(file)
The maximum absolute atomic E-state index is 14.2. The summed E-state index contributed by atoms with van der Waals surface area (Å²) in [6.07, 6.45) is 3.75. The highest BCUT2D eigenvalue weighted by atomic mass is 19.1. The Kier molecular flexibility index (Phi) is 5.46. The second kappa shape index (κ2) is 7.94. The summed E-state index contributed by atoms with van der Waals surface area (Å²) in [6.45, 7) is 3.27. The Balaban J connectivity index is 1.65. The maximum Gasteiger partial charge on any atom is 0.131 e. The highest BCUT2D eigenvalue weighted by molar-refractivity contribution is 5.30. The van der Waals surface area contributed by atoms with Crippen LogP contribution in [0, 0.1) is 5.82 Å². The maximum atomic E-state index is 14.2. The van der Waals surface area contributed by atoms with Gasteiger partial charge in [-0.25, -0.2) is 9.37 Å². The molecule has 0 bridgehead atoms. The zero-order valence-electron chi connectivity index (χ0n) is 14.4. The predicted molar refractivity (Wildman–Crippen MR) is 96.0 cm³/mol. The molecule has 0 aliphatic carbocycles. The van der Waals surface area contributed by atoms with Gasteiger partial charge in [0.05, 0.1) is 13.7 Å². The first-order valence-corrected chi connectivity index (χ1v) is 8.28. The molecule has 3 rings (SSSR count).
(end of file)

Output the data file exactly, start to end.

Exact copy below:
The maximum absolute atomic E-state index is 14.2. The summed E-state index contributed by atoms with van der Waals surface area (Å²) in [6.07, 6.45) is 3.75. The highest BCUT2D eigenvalue weighted by atomic mass is 19.1. The Kier molecular flexibility index (Phi) is 5.46. The second kappa shape index (κ2) is 7.94. The summed E-state index contributed by atoms with van der Waals surface area (Å²) in [6.45, 7) is 3.27. The Balaban J connectivity index is 1.65. The maximum Gasteiger partial charge on any atom is 0.131 e. The highest BCUT2D eigenvalue weighted by molar-refractivity contribution is 5.30. The van der Waals surface area contributed by atoms with Crippen LogP contribution in [0, 0.1) is 5.82 Å². The maximum atomic E-state index is 14.2. The van der Waals surface area contributed by atoms with Gasteiger partial charge in [-0.25, -0.2) is 9.37 Å². The molecule has 0 bridgehead atoms. The zero-order valence-electron chi connectivity index (χ0n) is 14.4. The predicted molar refractivity (Wildman–Crippen MR) is 96.0 cm³/mol. The molecule has 0 aliphatic carbocycles. The van der Waals surface area contributed by atoms with Gasteiger partial charge in [0.05, 0.1) is 13.7 Å². The first-order valence-corrected chi connectivity index (χ1v) is 8.28. The molecule has 3 rings (SSSR count).